(Ep.67) The Acquirers Podcast: Christopher Bloomstran – Tulip Mania, Berkshire, Buffett And Long-Term Compounding

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In this episode of The Acquirer’s Podcast Tobias chats with Christopher Bloomstran, President and CIO of Semper Augustus Investments Group, a fundamental, value-driven firm that manages concentrated equity portfolios of well-run, well-capitalized businesses. During the interview Chris provided some great insights into:

  • Berkshire – Shrinking It’s Way Back To Significant Profitability
  • Some Reasons Why Buffett Was So Somber At This Year’s Meeting
  • Detailed Analysis Of Berkshire’s ‘Real’ Cash Reserves
  • The Brilliance Of Berkshire’s Gen Re Transaction
  • The Market Remains Clearly Overvalued
  • What Do Normalized Earnings Look Like At The Back-End Of COVID-19?
  • Constructing A Portfolio With 75% Of Capital In Your Top 10 Names
  • Find Businesses With Good Returns On Capital And The Ability To Reinvest Capital At High Returns
  • Launching A Value Firm In The Teeth Of The Tech Bubble
  • If You’re Wrong Pull The Plug On Your Investment

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Full Transcript

Tobias Carlisle:
When you’re ready, sir, let’s get underway.

Chris Bloomstran:
Yeah.

Tobias Carlisle:
Hi. Tobias Carlisle, this is The Acquirers Podcast. My special guest today is Christopher Bloomstran of Semper Augustus. It’s named after a tulip. It’s appropriate for these times. We’re going to talk to him right after this.

Speaker 3:
Tobias Carlisle is the founder and principle of Acquires Funds. For regulatory reasons, we will not discuss any of Acquires Funds on this podcast. All opinions expressed by podcast participants are solely their own and do not reflect the opinions of Acquirers Funds or affiliates. For more information, visit acquirersfunds.com.

Tobias Carlisle:
How are you doing, Chris?

Chris Bloomstran:
Well, Toby. How are you?

Tobias Carlisle:
Well, thank you. So Semper Augustus, I did just look this up because I was looking for the Latin translation. But I realize now that it’s named for a tulip, presumably a reference to Tulip Mania. What’s the derivation of the name?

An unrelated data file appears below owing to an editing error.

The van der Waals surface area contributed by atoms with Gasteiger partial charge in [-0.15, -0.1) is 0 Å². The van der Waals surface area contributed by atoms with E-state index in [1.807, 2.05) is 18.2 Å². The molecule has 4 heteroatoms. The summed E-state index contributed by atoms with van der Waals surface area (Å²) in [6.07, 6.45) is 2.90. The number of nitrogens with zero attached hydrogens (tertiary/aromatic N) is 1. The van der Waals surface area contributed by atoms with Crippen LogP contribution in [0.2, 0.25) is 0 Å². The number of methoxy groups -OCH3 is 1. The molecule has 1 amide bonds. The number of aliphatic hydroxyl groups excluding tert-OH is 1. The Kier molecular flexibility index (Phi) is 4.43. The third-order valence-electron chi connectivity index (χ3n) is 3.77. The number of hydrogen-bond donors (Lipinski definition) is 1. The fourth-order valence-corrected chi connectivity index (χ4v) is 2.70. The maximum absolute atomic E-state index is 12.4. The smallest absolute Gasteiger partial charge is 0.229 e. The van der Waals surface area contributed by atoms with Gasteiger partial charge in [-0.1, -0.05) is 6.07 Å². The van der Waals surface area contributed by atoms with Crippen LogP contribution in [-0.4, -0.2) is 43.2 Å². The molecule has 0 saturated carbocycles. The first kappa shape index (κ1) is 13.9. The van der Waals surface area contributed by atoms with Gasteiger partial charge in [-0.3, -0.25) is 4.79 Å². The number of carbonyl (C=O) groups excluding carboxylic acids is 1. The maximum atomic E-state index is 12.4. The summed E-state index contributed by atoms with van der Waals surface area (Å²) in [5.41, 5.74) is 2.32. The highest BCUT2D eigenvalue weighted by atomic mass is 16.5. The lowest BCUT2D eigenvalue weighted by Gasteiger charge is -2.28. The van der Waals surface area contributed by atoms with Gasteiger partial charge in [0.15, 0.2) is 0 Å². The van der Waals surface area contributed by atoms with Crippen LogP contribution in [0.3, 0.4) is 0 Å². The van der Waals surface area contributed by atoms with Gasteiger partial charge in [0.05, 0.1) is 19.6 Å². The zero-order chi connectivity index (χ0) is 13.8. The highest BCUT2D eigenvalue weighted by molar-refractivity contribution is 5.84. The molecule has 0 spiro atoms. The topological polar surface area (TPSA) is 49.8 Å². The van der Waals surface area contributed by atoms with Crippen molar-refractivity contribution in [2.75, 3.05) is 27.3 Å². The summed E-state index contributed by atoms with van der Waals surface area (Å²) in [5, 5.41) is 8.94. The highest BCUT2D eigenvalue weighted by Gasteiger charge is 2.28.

Chris Bloomstran:
Yeah, precisely. So loosely translated from Latin it would be always majestic. But having read Kendleberger back in my youth-

Tobias Carlisle:
That’s a classic.

Chris Bloomstran:
And all the classic, the Semper Augustus was the most inflated of the tulip bulbs in 1637 Holland. And so at the point in my life that I thought I was going to start a firm, which was years in advance of starting the firm, I harbored the name and hoped nobody would latch onto the name. And so it’s sort of appropriate-

Tobias Carlisle:
Where did you [inaudible 00:01:23]?

Chris Bloomstran:
Pardon?

Tobias Carlisle:
When did you launch?

Chris Bloomstran:
Very end of ’98, early ’99.

Tobias Carlisle:
Oh, so right into the teeth of the year.

Chris Bloomstran:
The name was appropriate. You were heading right into the peak of the old Nifty Fifty, the new iteration of them. But it was really the tech bubble, which was already raging, and so I don’t think it could’ve been a more appropriately named firm because you recognize the bubble and we all know tech. And it was a tough period for the value crowd because NASDAQ was up 84% in 1999, our first year underway. And clients were wondering what’s going on. You guys were making mid 20s.

Launching A Value Firm In The Teeth Of The Tech Bubble

Tobias Carlisle:
What was the idea of launching a value firm right in the teeth of the tech bubble?

Chris Bloomstran:
Well, it wasn’t so much that we decided to do it, it was a grate opportunity presented itself. I had started my career at Bank Trust Company, and actually did a few … I did a thing in the commercial paper world during my last semester of college at The University of Colorado. But really, my first real job was portfolio manager and analyst at a good sized bank trust company headquartered in Kansas City, and spent seven or so years with them. Ultimately moved to Saint Louis and ran their investment office both in Saint Louis and in Colorado with an eye toward ultimately moving back to Colorado where I grew up, and wound up being introduced to a very wealthy family in Saint Louis.

Chris Bloomstran:
The patriarch, and I’ll tell this story for a minute, patriarch of this family, born in 1903, takes over his family’s brokerage firm, which had been founded I think back in the 1860s. So mid 1920s, his father passes away. He comes into the firm as a junior partner in early 1928. And this is appropriate if you watch the Berkshire Hathaway meeting because Mr. Buffett went through this whole history of the ’20s. So my client, then not a client when I met him, we talked for a couple, three months prior to our start in the firm. But in 1928, he takes all of his family’s money and any clients that would listen to a, I guess at that point would’ve been a 25 year old kid that got out of the market, and he thought there was a bubble. And he was right of course, but if you go back in time, that would’ve been about at DOW 200.

Chris Bloomstran:
And in the next year and a half, up to September 1929, the DOW almost doubled. And I think the peak was 384. Mr. Buffett talked about 381, so obviously, the market had doubled, almost doubled, up to 381. The enter day peak was 384, perhaps. Mr. Buffett talked about 381 on Saturday night. But regardless, it would’ve been a brutal period to be sitting on the sidelines. It would’ve been similar to knowing there was a bubble in the late 1990s, sitting out for a year and a half or two years, only to watch the NASDAQ go up 84% in 1999. But obviously, vindicated three years later with the full 89% drop to 41 on the DOW.